There are many things that can go in your compost bin. It’s not just for leftovers and other organic waste that can’t be thrown away any other way. Even if something doesn’t seem like it would break down easily, if it was alive at one point and is made of plant materials, you can probably compost it.
Although, there are some things that will keep your compost from working well. If you want to get the most out of your compost, you should avoid putting certain things in it.
If you’ve found yourself wondering “are lemons compostable?”, “how do I do it?” and “how long will they take to compost?”: you’ve come to the right place.
Can you put lemons in the compost?
Yes, lemons are compostable. Adding lemons to your compost pile will contribute to creating a nutrient-rich fertiliser that you can use in your garden.
Can you put them in the waste bin?
If you don’t have a compost bin, you can put fruit in the appropriate roadside collection bin but biodegradable materials like lemons are better off being in a compost pile.
Disposing of organic or compostable waste like fruit in landfill can contribute to the release of potent greenhouse gases like methane, which has around 80 times the warming power of carbon dioxide.
Methane emissions are significantly reduced by composting suitable food waste and organic materials.
How to compost lemons
You should chop them up into smaller pieces to help it decompose quicker.
As a green material, you should be adding lemons and other green nitrogen-rich materials then a layer of brown to cover it. Remember to use a garden fork or a stick to poke holes in your compost every couple of weeks to mix the pile up.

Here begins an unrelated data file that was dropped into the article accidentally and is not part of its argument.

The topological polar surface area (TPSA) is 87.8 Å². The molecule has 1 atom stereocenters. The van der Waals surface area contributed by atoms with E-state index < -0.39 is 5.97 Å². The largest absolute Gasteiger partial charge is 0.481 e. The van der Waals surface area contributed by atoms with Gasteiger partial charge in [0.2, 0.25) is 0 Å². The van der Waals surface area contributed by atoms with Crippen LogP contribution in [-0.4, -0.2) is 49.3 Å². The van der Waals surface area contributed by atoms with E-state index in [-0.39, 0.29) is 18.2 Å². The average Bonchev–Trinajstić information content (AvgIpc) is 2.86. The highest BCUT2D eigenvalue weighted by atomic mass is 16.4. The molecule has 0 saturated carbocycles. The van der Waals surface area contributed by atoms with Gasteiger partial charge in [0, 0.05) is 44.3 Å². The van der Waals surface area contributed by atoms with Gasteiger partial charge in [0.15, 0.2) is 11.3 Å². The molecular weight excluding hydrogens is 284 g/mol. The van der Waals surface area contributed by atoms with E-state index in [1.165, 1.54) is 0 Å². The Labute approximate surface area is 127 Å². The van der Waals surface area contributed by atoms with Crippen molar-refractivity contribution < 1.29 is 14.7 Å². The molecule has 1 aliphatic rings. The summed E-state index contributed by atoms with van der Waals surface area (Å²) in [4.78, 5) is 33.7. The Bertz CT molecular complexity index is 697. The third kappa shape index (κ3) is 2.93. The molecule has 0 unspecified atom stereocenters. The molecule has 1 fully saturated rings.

How long will lemons take to compost?
It takes around 6 weeks for lemons to completely decompose in a compost. Because they decompose relatively quickly, you can add them to your compost fairly regularly. Only particular bacteria will consume the d-limonene chemical found in the skin of citrus.
Lemons discarded on the ground or buried in the ground will take longer to decompose.
Are lemons a green or brown material?
Lemons should be considered a green material when composting.
Materials that are green, like lemons, are often more wet and softer recently-living organic material; and are a source of nitrogen (one of the four essential ingredients) for your compost. Green nitrogen-rich materials provide a lot of the vital nutrients that microbes need to speed up the process of decomposition. Ideally your compost mix should consist of about 1 part of green material for every 4 parts of brown material.
Composts rely on green materials like lemons to add the neccessary proteins and other nourishment for the microbes to thrive to the pile.
Will composting them attract pests?
No. Lemons will not attract pests. Citrus fruits actually act as a natural deterrent to keep pests away from your compost.
When composting lemons, you should avoid adding too many lemons and other citrus fruit as they will overload the compost by changing the pH level.